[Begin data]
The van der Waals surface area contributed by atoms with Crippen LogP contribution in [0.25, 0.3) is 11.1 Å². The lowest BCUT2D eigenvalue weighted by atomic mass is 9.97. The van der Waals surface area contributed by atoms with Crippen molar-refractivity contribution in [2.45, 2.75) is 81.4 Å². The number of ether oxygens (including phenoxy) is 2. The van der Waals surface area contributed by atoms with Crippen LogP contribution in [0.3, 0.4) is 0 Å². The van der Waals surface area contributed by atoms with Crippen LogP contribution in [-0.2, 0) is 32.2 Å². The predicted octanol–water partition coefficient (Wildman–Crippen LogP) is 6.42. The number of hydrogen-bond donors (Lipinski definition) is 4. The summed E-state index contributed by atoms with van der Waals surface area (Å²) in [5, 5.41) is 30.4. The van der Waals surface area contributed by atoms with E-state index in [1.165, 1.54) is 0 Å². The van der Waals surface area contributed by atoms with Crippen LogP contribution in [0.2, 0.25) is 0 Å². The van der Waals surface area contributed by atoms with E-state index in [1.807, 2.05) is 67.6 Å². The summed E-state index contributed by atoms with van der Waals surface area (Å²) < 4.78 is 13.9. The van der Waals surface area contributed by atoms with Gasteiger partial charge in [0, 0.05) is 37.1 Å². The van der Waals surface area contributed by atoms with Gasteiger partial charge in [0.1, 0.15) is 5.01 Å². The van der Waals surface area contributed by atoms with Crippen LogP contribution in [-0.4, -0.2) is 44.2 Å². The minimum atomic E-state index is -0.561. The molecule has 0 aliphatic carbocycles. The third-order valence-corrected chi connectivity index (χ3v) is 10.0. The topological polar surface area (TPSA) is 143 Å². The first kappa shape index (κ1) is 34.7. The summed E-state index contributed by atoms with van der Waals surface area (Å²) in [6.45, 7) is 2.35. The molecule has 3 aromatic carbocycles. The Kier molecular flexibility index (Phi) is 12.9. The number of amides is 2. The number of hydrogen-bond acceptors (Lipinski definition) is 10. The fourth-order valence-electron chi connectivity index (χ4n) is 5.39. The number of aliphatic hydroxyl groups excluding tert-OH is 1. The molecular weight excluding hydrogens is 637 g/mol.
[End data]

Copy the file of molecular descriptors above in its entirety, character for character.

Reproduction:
The van der Waals surface area contributed by atoms with Crippen LogP contribution in [0.25, 0.3) is 11.1 Å². The lowest BCUT2D eigenvalue weighted by atomic mass is 9.97. The van der Waals surface area contributed by atoms with Crippen molar-refractivity contribution in [2.45, 2.75) is 81.4 Å². The number of ether oxygens (including phenoxy) is 2. The van der Waals surface area contributed by atoms with Crippen LogP contribution in [0.3, 0.4) is 0 Å². The van der Waals surface area contributed by atoms with Crippen LogP contribution in [-0.2, 0) is 32.2 Å². The predicted octanol–water partition coefficient (Wildman–Crippen LogP) is 6.42. The number of hydrogen-bond donors (Lipinski definition) is 4. The summed E-state index contributed by atoms with van der Waals surface area (Å²) in [5, 5.41) is 30.4. The van der Waals surface area contributed by atoms with E-state index in [1.165, 1.54) is 0 Å². The van der Waals surface area contributed by atoms with Crippen LogP contribution in [0.2, 0.25) is 0 Å². The van der Waals surface area contributed by atoms with E-state index in [1.807, 2.05) is 67.6 Å². The summed E-state index contributed by atoms with van der Waals surface area (Å²) < 4.78 is 13.9. The van der Waals surface area contributed by atoms with Gasteiger partial charge in [0, 0.05) is 37.1 Å². The van der Waals surface area contributed by atoms with Gasteiger partial charge in [0.1, 0.15) is 5.01 Å². The van der Waals surface area contributed by atoms with Crippen LogP contribution in [-0.4, -0.2) is 44.2 Å². The minimum atomic E-state index is -0.561. The molecule has 0 aliphatic carbocycles. The third-order valence-corrected chi connectivity index (χ3v) is 10.0. The topological polar surface area (TPSA) is 143 Å². The first kappa shape index (κ1) is 34.7. The summed E-state index contributed by atoms with van der Waals surface area (Å²) in [6.45, 7) is 2.35. The molecule has 3 aromatic carbocycles. The Kier molecular flexibility index (Phi) is 12.9. The number of amides is 2. The number of hydrogen-bond acceptors (Lipinski definition) is 10. The fourth-order valence-electron chi connectivity index (χ4n) is 5.39. The number of aliphatic hydroxyl groups excluding tert-OH is 1. The molecular weight excluding hydrogens is 637 g/mol.